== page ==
These factors, combined, will inevitably lead to significant grade inflation. Last year, when the DfE reverted from the algorithm to school grades, there was a 13 per cent increase in A grades awarded at A-level. And schools set those grades under the assumption there would be strong external moderation. Without that threat this year, it’s hard to see how this won’t go a fair bit higher.
To be clear: this won’t require schools to break any rules, but simply to apply a generous reading of the guidance. We won’t see E grade students given As, but borderline cases, or cases that can be justified as borderline under this very vague system, will be given the benefit of the doubt.
You may be thinking, “so what if more pupils, who’ve lived through a pretty miserable year, get high grades?” I think it matters for three reasons.
First, even though more students overall will get higher grades, these will not be evenly distributed. Some schools will be more generous in their interpretation of the extremely accommodating guidance. Their pupils will have an unfair advantage. Moreover, we know that teacher assessment – even when the system is well-designed – is prone to stereotype biases around gender, race, and class.
Second, it’s unfair on teachers, who will have to engage in an enormous amount of work to produce portfolios of evidence to justify grades; worry over tricky cases while trying to apply impossibly inconsistent rules; and potentially end up in conflict with students and families; only to then get attacked by the tabloids for inevitable grade inflation in August. This government will have no compunction over teachers getting all the criticism this year if things go wrong. Blame avoidance is pretty much its sole motivation at this stage.
Finally, by risking very high levels of grade inflation, it puts the whole future of the system in danger. What happens next year when (fingers crossed) normal exams are possible? Do they have to be recalibrated to incorporate the grade inflation so as to avoid unfairness on that year group? If so, pre- and post-pandemic grades will not be comparable for employers, which is hardly fair on those in their early twenties who have seen Covid-19 hammer their job opportunities already. In its desperation to get out of a hole this year, the government is creating an even bigger problem for the future.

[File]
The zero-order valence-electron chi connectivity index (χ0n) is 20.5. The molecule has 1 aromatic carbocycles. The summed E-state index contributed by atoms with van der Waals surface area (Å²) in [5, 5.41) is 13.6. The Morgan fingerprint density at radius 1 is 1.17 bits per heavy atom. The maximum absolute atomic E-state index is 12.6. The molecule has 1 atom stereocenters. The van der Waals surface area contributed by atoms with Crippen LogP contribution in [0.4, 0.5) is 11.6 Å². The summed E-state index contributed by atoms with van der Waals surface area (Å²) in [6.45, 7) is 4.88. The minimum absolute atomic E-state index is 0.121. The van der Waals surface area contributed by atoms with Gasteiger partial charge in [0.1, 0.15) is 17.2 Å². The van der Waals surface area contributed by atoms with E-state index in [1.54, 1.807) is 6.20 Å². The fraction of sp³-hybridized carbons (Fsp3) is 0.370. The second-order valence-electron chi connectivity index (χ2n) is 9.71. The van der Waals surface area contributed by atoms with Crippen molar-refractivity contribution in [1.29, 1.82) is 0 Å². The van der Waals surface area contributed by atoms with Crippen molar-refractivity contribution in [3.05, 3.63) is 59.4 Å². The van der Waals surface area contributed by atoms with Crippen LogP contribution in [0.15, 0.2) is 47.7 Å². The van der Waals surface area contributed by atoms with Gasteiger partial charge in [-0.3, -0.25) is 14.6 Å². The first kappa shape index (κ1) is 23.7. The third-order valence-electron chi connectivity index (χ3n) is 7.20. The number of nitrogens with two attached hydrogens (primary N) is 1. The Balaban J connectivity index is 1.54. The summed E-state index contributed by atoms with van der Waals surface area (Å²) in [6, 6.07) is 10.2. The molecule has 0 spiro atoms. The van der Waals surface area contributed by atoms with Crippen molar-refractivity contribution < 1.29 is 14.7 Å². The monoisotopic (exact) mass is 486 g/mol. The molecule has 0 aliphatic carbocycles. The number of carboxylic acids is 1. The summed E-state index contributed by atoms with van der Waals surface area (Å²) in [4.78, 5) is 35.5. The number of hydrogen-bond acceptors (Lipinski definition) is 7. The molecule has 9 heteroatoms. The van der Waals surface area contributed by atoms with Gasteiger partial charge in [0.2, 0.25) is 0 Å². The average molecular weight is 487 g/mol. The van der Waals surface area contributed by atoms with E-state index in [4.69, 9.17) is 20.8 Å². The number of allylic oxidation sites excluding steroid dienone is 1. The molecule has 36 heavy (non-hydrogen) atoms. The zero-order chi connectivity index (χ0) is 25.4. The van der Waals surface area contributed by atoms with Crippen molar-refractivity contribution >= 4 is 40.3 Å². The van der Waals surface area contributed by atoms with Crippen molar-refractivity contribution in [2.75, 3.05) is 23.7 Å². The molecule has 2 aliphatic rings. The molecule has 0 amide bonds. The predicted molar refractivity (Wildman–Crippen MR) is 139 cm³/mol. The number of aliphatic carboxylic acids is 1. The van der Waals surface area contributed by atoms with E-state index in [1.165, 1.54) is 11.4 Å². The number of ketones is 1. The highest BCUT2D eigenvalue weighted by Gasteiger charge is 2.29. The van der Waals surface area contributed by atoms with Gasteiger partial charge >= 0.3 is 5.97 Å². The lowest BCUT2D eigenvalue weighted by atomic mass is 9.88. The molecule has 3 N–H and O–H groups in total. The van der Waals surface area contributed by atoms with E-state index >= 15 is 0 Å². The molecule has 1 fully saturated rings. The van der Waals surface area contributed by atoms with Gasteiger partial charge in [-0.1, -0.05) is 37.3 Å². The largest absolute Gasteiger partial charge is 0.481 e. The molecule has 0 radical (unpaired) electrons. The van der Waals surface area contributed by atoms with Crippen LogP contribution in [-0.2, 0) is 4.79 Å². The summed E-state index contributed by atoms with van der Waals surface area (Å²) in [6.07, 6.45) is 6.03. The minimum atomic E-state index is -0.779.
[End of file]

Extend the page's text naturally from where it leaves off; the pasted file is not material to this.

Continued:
What’s so frustrating is that all of this was avoidable. After last summer’s fiasco it was obvious that the same problems would arise this year should Covid peak over winter. And yet here we are in late February, two months after exams were cancelled, with a plan that’s little better than a shoulder shrug. Had the DfE reacted promptly we could have had a coherent plan B with shorter standardised assessments given through the year. Even at this stage the government could have accepted precise grades were impossible and focused instead on ensuring all students progressed to a suitable destination, by supporting schools, colleges, and universities to work together.
Instead, we have the laziest possible solution. Leave it up to schools, let them take the blame – and sod the consequences for them, their students, or the future.